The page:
There’s also the question of what such a lame-duck administration can accomplish. He’s said he won’t introduce any major new initiatives but that might be just what’s needed. There’s a war on, the economy is tanking, inflation is soaring, strikes are breaking out, Brexit is far from done (despite the PM’s assurances in his resignation address that it was) and Covid is coming back.

I know that the country is really ruled by the senior civil servants – we’ve all seen Yes, Minister – but you do need people at the top table making sensible calls. For this to happen you require some kind of job security. There hasn’t been a lot of this recently with, for instance, three Education Secretaries in the last three days. Due to the resignations, most portfolios have changed hands recently. The present incumbents are probably little more than stopgaps, to be replaced when the new leader is chosen and they want to bring their own people in (who may be the same ones as those who’ve recently resigned).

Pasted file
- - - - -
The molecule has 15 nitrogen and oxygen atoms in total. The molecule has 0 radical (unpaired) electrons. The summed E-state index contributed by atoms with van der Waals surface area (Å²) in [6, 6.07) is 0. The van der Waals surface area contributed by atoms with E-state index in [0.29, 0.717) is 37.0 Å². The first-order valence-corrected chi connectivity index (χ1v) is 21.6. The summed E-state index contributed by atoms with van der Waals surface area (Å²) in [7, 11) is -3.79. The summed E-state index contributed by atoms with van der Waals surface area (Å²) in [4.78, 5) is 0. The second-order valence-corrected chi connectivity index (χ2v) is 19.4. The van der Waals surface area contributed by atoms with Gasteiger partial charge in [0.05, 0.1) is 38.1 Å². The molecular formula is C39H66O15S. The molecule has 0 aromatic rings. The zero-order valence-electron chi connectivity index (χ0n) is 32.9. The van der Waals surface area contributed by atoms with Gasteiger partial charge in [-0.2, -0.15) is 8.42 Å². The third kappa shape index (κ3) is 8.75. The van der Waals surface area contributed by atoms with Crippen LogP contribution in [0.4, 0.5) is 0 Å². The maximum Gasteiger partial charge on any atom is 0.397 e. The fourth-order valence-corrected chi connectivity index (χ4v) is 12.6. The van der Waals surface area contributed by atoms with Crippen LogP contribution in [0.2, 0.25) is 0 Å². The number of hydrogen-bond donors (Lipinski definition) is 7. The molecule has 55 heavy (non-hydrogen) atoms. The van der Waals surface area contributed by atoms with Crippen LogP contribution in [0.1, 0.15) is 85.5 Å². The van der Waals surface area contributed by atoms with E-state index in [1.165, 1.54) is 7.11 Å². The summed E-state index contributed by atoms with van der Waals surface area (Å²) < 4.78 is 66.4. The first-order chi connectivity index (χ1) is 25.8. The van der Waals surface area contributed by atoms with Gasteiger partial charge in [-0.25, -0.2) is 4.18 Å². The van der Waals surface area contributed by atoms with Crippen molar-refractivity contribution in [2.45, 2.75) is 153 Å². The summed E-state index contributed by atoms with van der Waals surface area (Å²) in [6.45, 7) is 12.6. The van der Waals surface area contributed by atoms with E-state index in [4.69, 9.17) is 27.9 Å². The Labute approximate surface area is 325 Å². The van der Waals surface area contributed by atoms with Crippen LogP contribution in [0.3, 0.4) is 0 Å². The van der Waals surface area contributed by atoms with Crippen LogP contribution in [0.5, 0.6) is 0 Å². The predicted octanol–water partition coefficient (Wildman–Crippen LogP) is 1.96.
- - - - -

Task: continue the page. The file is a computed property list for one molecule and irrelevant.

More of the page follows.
At some point there’ll be an election. Not a general election but one conducted among the Tory MPs. Three of the last four Conservative PMs – Major, May and BoJo himself – came to power by this rather strange route (as did Gordon Brown and James Callaghan). Indeed, since 1974, only four Prime Ministers – Wilson, Thatcher, Blair and Cameron – actually assumed office as a result of winning a general election, fewer than the number of Prime Ministers who did so by being given the nod by their own party. Even more amazingly, of the 17 PMs since 1935, only two of them (Attlee and Heath) both started and ended their periods in power as a result of a general election.